The Son(s) – Leviathan

Tuesday, May 8th, 2012

The Son(s) are something of a mystery. Beyond the music they release via Olive Grove Records, very little is known about the band. Are they one (possibly) or more musicians (maybe) and where do they hail from? (Somewhere). I’m sure we’ll find out one day and have a good old laugh together when the facts are laid bare. Meantime, we have an album (self-titled) which was critically well received and a new EP released on very limited edition cassette, called Leviathan.

The EP feels like a natural successor to the laid back, atmospheric and harmonic self-titled album. There’s a great sense of relaxation listening to this band in action and things get off to a very good start with ‘Roaring Round the House’. The vocal is exceptional and creates a nice warmth, while the addition of the music and backing vocals adds more texture to the overall sound and the whole things just sits together really well. ‘If I Hear You Talk Apostrophes Again…’ ticks the punctuation box the band so love and also happens to be a great track in the process. The sound is fuller, with a great thumping rhythm section driving the song forward. The main vocal is a little deeper this time around, but the fantastic harmonies from the backing vocals are here again. They also act as something of a counterpoint to the rhythm section, while the guitar gives the overall sound some really bright flashes. This one is infectious from the word go and a hugely enjoyable song.

‘Cocksure Boys’ slows things down a little. The tempo is a lot more relaxed than the previous track. A few more instruments are thrown into the mix with a piano sitting underneath the guitar and (possibly) a glockenspiel or some other percussion instrument adding another facet to the sound. On the surface it seems a fairly simple, slow number but have a closer listen and there are a lot of intricate goings on. Another slight shift in tempo and a fuller sound signal ‘Half Lived’. The bass sounds excellent, while the lovely guitar part literally teases out notes that hang in the air. There’s a depth to this track that, like ‘Cocksure Boys’, isn’t immediately apparent but the excellent production throws up more and more on further listens.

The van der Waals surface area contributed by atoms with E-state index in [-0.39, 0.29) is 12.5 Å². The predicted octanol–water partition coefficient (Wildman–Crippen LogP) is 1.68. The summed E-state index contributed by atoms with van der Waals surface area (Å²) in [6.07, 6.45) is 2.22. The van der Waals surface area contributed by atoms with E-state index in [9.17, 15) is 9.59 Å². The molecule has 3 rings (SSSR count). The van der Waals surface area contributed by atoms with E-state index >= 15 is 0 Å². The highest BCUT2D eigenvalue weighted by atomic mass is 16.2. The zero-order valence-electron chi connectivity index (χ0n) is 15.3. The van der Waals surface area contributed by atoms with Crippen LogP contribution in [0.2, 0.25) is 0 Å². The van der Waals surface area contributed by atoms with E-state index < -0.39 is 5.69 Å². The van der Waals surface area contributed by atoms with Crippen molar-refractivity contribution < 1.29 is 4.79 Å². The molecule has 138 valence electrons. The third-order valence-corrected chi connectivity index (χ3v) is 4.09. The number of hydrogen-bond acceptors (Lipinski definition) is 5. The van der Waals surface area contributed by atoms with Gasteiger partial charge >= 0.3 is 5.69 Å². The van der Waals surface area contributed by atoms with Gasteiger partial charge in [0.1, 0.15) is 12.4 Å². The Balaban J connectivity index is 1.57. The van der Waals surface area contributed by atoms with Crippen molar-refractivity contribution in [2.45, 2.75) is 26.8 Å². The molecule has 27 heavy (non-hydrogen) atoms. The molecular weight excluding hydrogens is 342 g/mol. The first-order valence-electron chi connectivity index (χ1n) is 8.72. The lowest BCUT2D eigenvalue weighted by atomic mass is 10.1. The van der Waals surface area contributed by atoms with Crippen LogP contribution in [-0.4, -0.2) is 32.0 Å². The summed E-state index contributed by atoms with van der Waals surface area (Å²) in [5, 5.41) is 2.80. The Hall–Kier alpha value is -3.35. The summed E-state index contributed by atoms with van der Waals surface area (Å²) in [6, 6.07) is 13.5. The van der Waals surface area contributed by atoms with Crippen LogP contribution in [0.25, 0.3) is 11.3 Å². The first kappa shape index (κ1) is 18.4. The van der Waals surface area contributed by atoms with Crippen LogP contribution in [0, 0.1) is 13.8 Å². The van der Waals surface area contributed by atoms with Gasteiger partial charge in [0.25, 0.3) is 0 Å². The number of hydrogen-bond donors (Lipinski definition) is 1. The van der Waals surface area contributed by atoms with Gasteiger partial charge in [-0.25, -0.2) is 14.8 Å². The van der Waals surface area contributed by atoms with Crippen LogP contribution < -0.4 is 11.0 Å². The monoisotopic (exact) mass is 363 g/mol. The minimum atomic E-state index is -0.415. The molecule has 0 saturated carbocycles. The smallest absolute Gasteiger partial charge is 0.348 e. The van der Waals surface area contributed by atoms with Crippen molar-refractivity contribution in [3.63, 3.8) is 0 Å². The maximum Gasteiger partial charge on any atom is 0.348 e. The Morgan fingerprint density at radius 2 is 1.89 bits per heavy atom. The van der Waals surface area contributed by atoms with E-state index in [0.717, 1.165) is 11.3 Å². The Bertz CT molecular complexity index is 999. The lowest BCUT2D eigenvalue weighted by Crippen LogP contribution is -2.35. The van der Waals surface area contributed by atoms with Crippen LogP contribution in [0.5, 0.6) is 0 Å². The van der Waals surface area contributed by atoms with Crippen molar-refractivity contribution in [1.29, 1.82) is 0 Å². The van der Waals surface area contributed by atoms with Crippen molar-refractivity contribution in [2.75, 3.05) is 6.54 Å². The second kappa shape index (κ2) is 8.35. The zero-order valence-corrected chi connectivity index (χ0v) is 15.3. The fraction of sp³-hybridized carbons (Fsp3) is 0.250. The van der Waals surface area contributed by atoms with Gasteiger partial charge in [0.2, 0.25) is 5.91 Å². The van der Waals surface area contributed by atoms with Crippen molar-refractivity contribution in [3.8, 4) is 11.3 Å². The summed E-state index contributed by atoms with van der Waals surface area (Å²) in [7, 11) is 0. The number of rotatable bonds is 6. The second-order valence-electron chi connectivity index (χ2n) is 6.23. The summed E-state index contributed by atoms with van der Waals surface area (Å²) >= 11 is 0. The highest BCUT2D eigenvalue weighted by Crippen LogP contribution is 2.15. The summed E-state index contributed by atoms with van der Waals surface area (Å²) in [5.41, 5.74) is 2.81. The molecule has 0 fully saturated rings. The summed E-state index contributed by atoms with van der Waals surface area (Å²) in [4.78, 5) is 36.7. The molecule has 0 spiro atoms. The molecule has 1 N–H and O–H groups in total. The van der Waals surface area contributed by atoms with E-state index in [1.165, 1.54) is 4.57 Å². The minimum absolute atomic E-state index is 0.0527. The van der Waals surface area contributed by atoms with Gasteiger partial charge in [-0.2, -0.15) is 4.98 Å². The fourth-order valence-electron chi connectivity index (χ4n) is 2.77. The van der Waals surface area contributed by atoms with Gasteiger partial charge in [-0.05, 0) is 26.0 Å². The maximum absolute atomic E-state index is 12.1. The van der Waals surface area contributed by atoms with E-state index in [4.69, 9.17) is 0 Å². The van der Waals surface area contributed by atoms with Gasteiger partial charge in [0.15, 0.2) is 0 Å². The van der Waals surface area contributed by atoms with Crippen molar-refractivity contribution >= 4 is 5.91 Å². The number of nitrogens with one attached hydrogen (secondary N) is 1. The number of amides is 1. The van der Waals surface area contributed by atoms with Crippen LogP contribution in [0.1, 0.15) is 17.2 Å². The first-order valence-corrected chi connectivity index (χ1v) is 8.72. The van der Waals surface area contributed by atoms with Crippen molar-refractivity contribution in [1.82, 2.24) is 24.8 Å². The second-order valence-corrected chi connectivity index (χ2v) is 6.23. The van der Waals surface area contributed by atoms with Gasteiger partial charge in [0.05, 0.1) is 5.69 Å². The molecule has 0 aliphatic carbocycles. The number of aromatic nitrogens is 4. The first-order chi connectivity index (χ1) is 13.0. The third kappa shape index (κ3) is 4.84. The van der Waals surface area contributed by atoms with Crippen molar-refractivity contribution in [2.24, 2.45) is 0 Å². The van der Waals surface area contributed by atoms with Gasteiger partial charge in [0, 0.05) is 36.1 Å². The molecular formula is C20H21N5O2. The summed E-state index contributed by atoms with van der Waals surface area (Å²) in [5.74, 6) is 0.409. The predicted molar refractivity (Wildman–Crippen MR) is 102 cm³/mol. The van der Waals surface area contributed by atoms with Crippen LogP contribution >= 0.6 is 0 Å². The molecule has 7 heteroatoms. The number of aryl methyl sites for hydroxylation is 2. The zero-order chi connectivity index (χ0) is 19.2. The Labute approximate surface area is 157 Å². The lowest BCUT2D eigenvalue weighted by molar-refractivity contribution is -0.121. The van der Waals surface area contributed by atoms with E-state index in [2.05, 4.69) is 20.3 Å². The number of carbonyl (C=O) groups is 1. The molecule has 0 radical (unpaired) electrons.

Penultimate track, ‘Shot Out a Cannon’ takes the tempo down a notch. There’s an almost jazzy feel to the song thanks to the drums but this is fleeting. The music is ambling along very nicely when the vocal appears like sunshine on a cloudy day. There’s an instant sensation of warmth and well-being. The final track arrives all too soon and opens with a really great guitar solo. The rich, resonant vocal comes in and once more the backing vocals are fantastic. The bass is a little more reserved this time, but does manage to keep things moving along nicely, before the song surprises you by stopping suddenly, signalling the end of a hugely enjoyable EP. The laid back sound of the debut album is still prevalent, but below the surface there’s a lot of different things happening. Vocally this is excellent, while musically it’s complex. Both elements together are simply wonderful and the production is fantastic allowing each song to breathe and grow naturally. Highly recommended.

Steve McGillivray

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